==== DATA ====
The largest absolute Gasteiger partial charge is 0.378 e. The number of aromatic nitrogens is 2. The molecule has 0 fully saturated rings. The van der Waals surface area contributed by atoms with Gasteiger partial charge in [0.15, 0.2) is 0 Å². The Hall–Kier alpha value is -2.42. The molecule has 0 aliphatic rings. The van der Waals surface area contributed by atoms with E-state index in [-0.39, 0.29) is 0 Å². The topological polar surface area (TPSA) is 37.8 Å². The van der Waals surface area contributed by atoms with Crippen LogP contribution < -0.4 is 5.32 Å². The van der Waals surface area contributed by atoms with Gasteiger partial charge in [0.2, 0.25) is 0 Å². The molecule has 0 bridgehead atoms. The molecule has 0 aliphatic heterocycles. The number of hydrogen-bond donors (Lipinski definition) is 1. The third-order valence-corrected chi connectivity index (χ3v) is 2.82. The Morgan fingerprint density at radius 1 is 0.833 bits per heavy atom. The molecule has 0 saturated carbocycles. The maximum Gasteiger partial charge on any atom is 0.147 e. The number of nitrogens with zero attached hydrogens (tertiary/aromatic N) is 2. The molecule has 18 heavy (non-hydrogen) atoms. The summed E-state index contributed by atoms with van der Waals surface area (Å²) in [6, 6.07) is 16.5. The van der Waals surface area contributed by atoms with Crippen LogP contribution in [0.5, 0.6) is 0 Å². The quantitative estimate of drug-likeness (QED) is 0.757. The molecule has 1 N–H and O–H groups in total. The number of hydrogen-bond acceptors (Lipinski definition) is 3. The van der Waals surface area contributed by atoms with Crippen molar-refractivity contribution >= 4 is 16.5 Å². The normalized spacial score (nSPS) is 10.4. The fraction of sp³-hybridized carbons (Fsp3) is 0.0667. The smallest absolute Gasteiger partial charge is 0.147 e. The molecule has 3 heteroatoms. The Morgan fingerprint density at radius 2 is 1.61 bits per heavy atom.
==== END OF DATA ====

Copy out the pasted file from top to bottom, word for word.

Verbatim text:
The largest absolute Gasteiger partial charge is 0.378 e. The number of aromatic nitrogens is 2. The molecule has 0 fully saturated rings. The van der Waals surface area contributed by atoms with Gasteiger partial charge in [0.15, 0.2) is 0 Å². The Hall–Kier alpha value is -2.42. The molecule has 0 aliphatic rings. The van der Waals surface area contributed by atoms with E-state index in [-0.39, 0.29) is 0 Å². The topological polar surface area (TPSA) is 37.8 Å². The van der Waals surface area contributed by atoms with Crippen LogP contribution < -0.4 is 5.32 Å². The van der Waals surface area contributed by atoms with Gasteiger partial charge in [0.2, 0.25) is 0 Å². The molecule has 0 bridgehead atoms. The molecule has 0 aliphatic heterocycles. The number of hydrogen-bond donors (Lipinski definition) is 1. The third-order valence-corrected chi connectivity index (χ3v) is 2.82. The Morgan fingerprint density at radius 1 is 0.833 bits per heavy atom. The molecule has 0 saturated carbocycles. The maximum Gasteiger partial charge on any atom is 0.147 e. The number of nitrogens with zero attached hydrogens (tertiary/aromatic N) is 2. The molecule has 18 heavy (non-hydrogen) atoms. The summed E-state index contributed by atoms with van der Waals surface area (Å²) in [6, 6.07) is 16.5. The van der Waals surface area contributed by atoms with Crippen LogP contribution in [0.5, 0.6) is 0 Å². The quantitative estimate of drug-likeness (QED) is 0.757. The molecule has 1 N–H and O–H groups in total. The number of hydrogen-bond acceptors (Lipinski definition) is 3. The van der Waals surface area contributed by atoms with Crippen molar-refractivity contribution >= 4 is 16.5 Å². The normalized spacial score (nSPS) is 10.4. The fraction of sp³-hybridized carbons (Fsp3) is 0.0667. The smallest absolute Gasteiger partial charge is 0.147 e. The molecule has 3 heteroatoms. The Morgan fingerprint density at radius 2 is 1.61 bits per heavy atom.